|Saint Agnes, Virgin Martyr
- Died January 21, 254 or 304
Agnes was a schoolgirl of 13 when the son of "the prefect of Rome" fell in love with her, but she claimed to be married already, to Christ. When she refused to sacrifice to the idols she was stripped naked and condemned to life in a brothel, but God shielded her body by making her hair grow long and enveloping her in a light so bright that men could not approach. When the prefect's son tried to come to her he was caught and killed by a devil, but then resuscitated by Agnes herself. The prefect's lieutenant, Aspasius, tried to burn the saint but this attempt failed, so he stabbed her in the throat with a sword.
A stained-glass window in Alsace presents the whole story, though the image online is not detailed enough for one to make out the individual episodes.
As for the saint's martyrdom, different versions give different reasons for the failure of the fire to consume her. Ryan's modern translation, using Graesse's Latin text, says the fire "divided and burned up the hostile crowd on either side, leaving the maiden unscathed." This is immediately followed by the execution with the sword.1 Most of the images I have found rely instead on this version in Ryan. One relief at the Duomo in Milan, for example, represents in a single scene the angry crowd, the consuming fire, and Aspasius driving his sword into young girl's throat.
But in Caxton's text of the Golden Legend and in the Vita reprinted by the Bollandists2, after the fire divides Agnes says a prayer of thanksgiving, and thereupon "the fire lost all his heat, and quenched it" (Vita: omnis ignis extinctus est, ut nec tepor quidem incendii remaneret). Only then does Aspasius step forward and kill the girl. I have found the "quenching" only once, in a relief at Santa Inéz in Mexico City where two angels pour water onto the scene from Heaven.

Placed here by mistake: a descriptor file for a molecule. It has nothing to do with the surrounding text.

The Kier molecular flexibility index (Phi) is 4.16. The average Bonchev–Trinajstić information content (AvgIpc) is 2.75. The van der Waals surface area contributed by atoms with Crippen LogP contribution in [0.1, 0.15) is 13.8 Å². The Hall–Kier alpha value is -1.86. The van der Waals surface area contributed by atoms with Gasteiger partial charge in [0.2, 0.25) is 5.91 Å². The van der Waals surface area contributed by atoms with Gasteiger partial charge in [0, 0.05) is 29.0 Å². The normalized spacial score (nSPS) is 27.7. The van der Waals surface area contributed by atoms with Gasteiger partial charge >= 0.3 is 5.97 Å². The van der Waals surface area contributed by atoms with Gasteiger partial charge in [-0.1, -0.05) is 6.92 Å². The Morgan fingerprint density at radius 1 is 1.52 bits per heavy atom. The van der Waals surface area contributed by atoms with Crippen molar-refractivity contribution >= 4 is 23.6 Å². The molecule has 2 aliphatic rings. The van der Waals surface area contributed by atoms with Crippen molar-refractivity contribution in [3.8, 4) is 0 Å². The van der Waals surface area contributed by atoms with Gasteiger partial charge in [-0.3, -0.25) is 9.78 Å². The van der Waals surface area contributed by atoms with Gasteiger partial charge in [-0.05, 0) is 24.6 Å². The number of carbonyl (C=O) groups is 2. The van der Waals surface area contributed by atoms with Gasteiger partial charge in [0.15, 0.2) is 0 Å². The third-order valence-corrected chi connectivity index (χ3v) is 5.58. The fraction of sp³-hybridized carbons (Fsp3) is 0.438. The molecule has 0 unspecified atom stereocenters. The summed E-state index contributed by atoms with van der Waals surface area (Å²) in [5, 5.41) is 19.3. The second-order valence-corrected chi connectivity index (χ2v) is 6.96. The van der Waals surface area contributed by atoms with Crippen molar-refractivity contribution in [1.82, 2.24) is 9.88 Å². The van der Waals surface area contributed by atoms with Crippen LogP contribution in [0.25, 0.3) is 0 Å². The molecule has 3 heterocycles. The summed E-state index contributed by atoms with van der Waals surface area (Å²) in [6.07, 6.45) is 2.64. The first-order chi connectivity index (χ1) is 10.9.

Early and Eastern images portray Agnes without attributes (example), but as early as the sixth century she is portrayed with a lamb (example), which becomes the attribute most commonly used to identify her. This is because her name is so close to the Latin agnus, "lamb," which is additionally a reference to Christ, the "Agnus Dei" or "Lamb of God" of the Christian liturgy and John 1:29-31 (cached). In the panel at left, for example, the scriptural meaning of agnus may explain the lamb's feeding on the lower leaves of the palm branch, the emblem of her martyrdom. Some portraits also give the lamb a halo (example) to emphasize its role as a symbol of Christ.
Besides the lamb and the palm branch, Agnes may be portrayed with the sword of her martyrdom (example) or standing on the flames that parted in her story (example). In one portrait, the whole martyrdom episode is added in a small area in the lower left of the canvas.
Finally, her portraits sometimes add an open book, as at left.
Feast day: January 21
At left, Altarpiece panel with St. Agnes - Quentin Massys
15th century portrait
Among other saints:
With St. Pudentiana in a 9th century mosaicHagiography:
Golden Legend #24: html or pdf
Section from On Virgins by Ambrose of Milan
1William Granger Ryan, The Golden Legend: Readings on the Saints (Princeton, New Jersey: Princeton University Press, 1993), xiii and 103.
2"Vita Sancti Agnetis, auctore S. Ambrosio," Acta Sanctorum: Januarii Tomus II (Antwerp: John van Meurs, 1643), 351-353.